Anna Tierney, also known as Anna Tierney Devlin, was hired to interpret at a live COVID-19 press conference a few days ago [3/31/2020] in Dallas, Texas. Deaf viewers were outraged that Devlin was not fluent in ASL and, as if it was not bad enough that they struggled in understanding her, several were also appalled that Devlin “moved through God” to sign out instructions to go to church (which was not what the officials said). Numerous complaints were sent to Final Graphic, a spoken language agency that seems to have no connection whatsoever to the Texas Association of the Deaf, the Texas Society of Interpreters for the Deaf [TSID], and the Deaf community.

Final Graphic posted a formal statement on Facebook as of April 2, which included an explanation that no action has been taken at this time as the agency did not have time to review the video with a qualified interpreter (see screenshot below). Final Graphic, however, insisted that they do check interpreters’ certifications through the Registry of Interpreters for the Deaf [RID]. RID has an online database to identify certified interpreters on their website. As of April 5, 2020, a search of RID’s database on Tierney (under the names of “Anne Tierney” and “Anne Devlin”) in regard to her certification status did not return any results. Put in other words, Tierney does not have RID certification.

Even though BEI certification is not required in the state of Texas except for legal proceedings and educational settings, further investigation of Tierney’s experience and credentials is warranted. Deaf Vee Journal checked the online public BEI Registry for verification that Anne Tierney is certified and there were no results (even when trying a search for “Anne Devlin”), which indicates that she does not have current BEI certification either.

Tierney’s LinkedIn profile lists herself as having worked as a Teacher of the Deaf under Colusa County’s Office of Education in California for two months in 2015, a sign language interpreter for the Denton Independent School District (in Denton, Texas) for just four months in 2015, a volunteer Teacher of the Deaf at Denton High School, and now a freelance sign language interpreter for two agencies in the Dallas/Fort Worth area (including Final Graphic) for the past five years.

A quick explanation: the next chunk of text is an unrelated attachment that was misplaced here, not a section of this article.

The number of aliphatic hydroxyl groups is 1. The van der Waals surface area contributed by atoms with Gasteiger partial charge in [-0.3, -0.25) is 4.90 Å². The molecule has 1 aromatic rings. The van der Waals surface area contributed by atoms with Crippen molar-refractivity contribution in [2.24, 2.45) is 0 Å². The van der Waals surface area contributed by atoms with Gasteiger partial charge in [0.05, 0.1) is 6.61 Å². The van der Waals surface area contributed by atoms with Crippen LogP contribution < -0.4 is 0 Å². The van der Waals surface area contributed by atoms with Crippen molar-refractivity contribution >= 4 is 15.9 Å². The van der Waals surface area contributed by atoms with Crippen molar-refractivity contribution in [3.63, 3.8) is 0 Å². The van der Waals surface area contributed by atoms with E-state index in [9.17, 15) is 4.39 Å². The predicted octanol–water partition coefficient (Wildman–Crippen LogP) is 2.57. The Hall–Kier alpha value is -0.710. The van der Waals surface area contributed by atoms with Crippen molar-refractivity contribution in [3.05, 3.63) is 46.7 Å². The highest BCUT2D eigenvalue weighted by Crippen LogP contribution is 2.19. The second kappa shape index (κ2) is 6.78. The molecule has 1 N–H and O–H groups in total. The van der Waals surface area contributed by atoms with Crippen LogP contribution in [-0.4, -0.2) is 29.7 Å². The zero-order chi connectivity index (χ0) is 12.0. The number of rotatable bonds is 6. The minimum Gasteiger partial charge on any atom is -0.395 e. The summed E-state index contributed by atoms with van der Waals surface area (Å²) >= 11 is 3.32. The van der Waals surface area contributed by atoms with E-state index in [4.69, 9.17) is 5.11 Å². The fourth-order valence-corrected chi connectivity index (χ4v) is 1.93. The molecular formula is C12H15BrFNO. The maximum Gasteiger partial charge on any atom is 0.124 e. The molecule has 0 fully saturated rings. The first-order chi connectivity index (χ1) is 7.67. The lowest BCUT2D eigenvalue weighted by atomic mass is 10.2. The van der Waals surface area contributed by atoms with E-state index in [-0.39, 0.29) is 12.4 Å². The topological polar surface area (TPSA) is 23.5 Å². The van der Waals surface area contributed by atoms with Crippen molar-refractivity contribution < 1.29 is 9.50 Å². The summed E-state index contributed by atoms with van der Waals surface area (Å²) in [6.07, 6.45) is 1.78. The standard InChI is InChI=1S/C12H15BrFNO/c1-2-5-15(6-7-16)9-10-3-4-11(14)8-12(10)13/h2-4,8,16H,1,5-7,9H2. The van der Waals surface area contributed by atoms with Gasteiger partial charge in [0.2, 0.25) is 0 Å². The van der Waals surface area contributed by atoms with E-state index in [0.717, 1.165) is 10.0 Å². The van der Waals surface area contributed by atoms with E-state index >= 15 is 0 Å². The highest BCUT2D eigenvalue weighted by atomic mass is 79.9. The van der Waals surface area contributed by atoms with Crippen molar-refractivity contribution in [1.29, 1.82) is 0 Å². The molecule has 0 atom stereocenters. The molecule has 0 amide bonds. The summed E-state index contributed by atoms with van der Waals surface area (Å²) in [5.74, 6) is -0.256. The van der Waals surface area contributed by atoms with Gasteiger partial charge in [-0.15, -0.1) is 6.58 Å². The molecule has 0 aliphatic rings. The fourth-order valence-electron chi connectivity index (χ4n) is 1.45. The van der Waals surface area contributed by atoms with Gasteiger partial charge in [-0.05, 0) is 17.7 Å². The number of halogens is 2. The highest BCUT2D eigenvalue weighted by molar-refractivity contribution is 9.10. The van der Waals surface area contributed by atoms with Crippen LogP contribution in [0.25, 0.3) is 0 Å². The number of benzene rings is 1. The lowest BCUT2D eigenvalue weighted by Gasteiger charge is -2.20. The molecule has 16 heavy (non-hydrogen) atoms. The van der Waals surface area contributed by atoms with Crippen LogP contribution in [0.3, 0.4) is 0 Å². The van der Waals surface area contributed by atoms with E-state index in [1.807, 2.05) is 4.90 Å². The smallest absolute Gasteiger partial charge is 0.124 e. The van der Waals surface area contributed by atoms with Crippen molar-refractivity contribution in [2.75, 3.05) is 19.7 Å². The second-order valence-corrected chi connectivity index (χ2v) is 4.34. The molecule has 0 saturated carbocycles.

As of the 2019-2020 academic year, the personnel directory shows that no designated “Teacher of the Deaf” position currently exists at any of the school districts under Colusa County. To be hired as a Teacher of the Deaf, even if just in a volunteer role, Tierney would have had to have a valid or pending teacher’s credential. The said teacher’s credential is not mentioned anywhere on Tierney’s LinkedIn or Facebook pages. It is not clear how Tierney was able to work as an interpreter at Denton Independent School District without BEI certification. Other than Tierney’s freelance work in interpreting, her experience seems to be lacking.

Also mentioned on Tierney’s LinkedIn page is her Bachelor of Science degree in Communication Sciences and Disorders, Deaf Education from Texas Woman’s University. Deaf Vee Journal looked up the catalog of programs and majors at Texas Woman’s University and was not able to find a Bachelor’s degree program for Communication Sciences and Disorders, Deaf Education; it, however, is offered as a Master’s degree.

Tierney’s Facebook profile shows that she studied ASL at Jefferson Community College in New York, which could mislead others to believe that she was enrolled in an associate’s degree program specific to ASL and/or Deaf Studies. Deaf Vee Journal reviewed Jefferson Community College’s official course catalog and, while ASL 1 and ASL 2 are offered as foreign language courses, the college does not have a dedicated ASL program, a Deaf Studies program, or an interpreter preparation program.

While this is not an intention to attack Tierney and could be interpreted as such, Deaf Vee Journal is using this instance as to why Dallas County, just like any other city or county or state, must be held accountable for their lack of initiative in research and subsequent poor decision in contracting with a spoken language bank rather than a Deaf-centered interpreting agency. Spoken language banks are not suitable to work with for a few reasons: (1) they often do not understand what Deaf* communities want and need, and (2) the interpreting services are shoddy because their vetting process is so poor, to begin with.

In Texas, a hearing person would have the basic understanding that there are dialect differences between Spanish in Spain, Spanish in Mexico, and Spanish in Texas. Of course, appropriate steps would be taken to ensure that the hired Spanish interpreter is specific to Spanish-speaking Texans, and all that takes is some leg work in research. A simple Google search of “Spanish interpreter Dallas” comes up with the Metroplex Interpreters and Translation Association that is specific to the Dallas/Fort Worth area with a member directory to help organizations find qualified Spanish interpreters. A second Google search of “Dallas organizations serving Mexicans” brings in the third hit of the Greater Dallas Hispanic Chamber of Commerce and the Latino Cultural Center, two credible stakeholders.

Dallas County sought to cut corners and save funds through a contract with spoken language banks, and it put the lives of Deaf* residents at further risk. When it comes to interpreting services for the Deaf*, Dallas County could have reached out (and did not) to the Texas Association of the Deaf, the Texas Society of Interpreters for the Deaf, Deaf Network of Texas, and other critical stakeholders. DVJ readers are encouraged to contact Shay Cathey (, Lauren Mish (, and Ruby Blum ( with Dallas County and recommend specific Deaf-centered interpreting agencies for hire instead. No dollar sign can ever be put on Deaf* lives.